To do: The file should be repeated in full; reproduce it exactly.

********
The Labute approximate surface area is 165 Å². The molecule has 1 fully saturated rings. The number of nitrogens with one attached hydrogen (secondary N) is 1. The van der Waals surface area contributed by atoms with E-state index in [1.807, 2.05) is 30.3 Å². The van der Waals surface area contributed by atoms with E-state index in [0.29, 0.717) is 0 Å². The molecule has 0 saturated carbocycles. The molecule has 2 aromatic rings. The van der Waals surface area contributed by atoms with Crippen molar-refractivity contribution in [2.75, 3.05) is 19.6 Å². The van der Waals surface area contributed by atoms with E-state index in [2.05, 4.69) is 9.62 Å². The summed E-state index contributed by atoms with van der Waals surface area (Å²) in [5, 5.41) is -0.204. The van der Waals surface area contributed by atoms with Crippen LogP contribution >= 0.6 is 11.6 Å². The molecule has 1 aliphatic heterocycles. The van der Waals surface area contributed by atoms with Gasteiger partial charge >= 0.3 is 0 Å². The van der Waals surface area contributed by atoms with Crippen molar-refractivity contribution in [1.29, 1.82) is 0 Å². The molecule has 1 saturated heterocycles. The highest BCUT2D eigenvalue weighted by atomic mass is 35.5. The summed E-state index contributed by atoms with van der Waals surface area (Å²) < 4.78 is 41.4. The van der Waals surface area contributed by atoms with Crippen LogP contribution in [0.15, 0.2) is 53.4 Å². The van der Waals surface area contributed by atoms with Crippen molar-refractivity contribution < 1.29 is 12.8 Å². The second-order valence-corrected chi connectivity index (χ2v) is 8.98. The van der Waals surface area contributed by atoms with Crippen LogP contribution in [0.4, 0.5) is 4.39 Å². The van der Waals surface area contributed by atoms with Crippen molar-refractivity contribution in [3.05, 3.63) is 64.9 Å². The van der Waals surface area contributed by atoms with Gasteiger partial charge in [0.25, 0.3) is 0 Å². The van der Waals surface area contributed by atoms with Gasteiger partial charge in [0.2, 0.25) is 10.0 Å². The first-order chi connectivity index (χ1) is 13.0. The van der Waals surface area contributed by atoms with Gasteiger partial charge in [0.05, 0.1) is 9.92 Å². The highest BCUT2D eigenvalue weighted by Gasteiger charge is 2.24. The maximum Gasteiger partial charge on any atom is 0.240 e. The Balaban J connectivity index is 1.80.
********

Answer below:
The Labute approximate surface area is 165 Å². The molecule has 1 fully saturated rings. The number of nitrogens with one attached hydrogen (secondary N) is 1. The van der Waals surface area contributed by atoms with E-state index in [1.807, 2.05) is 30.3 Å². The van der Waals surface area contributed by atoms with E-state index in [0.29, 0.717) is 0 Å². The molecule has 0 saturated carbocycles. The molecule has 2 aromatic rings. The van der Waals surface area contributed by atoms with Crippen molar-refractivity contribution in [2.75, 3.05) is 19.6 Å². The van der Waals surface area contributed by atoms with E-state index in [2.05, 4.69) is 9.62 Å². The summed E-state index contributed by atoms with van der Waals surface area (Å²) in [5, 5.41) is -0.204. The van der Waals surface area contributed by atoms with Crippen LogP contribution >= 0.6 is 11.6 Å². The molecule has 1 aliphatic heterocycles. The van der Waals surface area contributed by atoms with Gasteiger partial charge >= 0.3 is 0 Å². The van der Waals surface area contributed by atoms with Crippen molar-refractivity contribution in [1.29, 1.82) is 0 Å². The molecule has 1 saturated heterocycles. The highest BCUT2D eigenvalue weighted by atomic mass is 35.5. The summed E-state index contributed by atoms with van der Waals surface area (Å²) < 4.78 is 41.4. The van der Waals surface area contributed by atoms with Crippen LogP contribution in [0.15, 0.2) is 53.4 Å². The van der Waals surface area contributed by atoms with Crippen molar-refractivity contribution < 1.29 is 12.8 Å². The second-order valence-corrected chi connectivity index (χ2v) is 8.98. The van der Waals surface area contributed by atoms with Crippen LogP contribution in [0.4, 0.5) is 4.39 Å². The van der Waals surface area contributed by atoms with Crippen molar-refractivity contribution in [3.05, 3.63) is 64.9 Å². The van der Waals surface area contributed by atoms with Gasteiger partial charge in [0.25, 0.3) is 0 Å². The van der Waals surface area contributed by atoms with Gasteiger partial charge in [0.2, 0.25) is 10.0 Å². The first-order chi connectivity index (χ1) is 13.0. The van der Waals surface area contributed by atoms with Gasteiger partial charge in [0.05, 0.1) is 9.92 Å². The highest BCUT2D eigenvalue weighted by Gasteiger charge is 2.24. The maximum Gasteiger partial charge on any atom is 0.240 e. The Balaban J connectivity index is 1.80.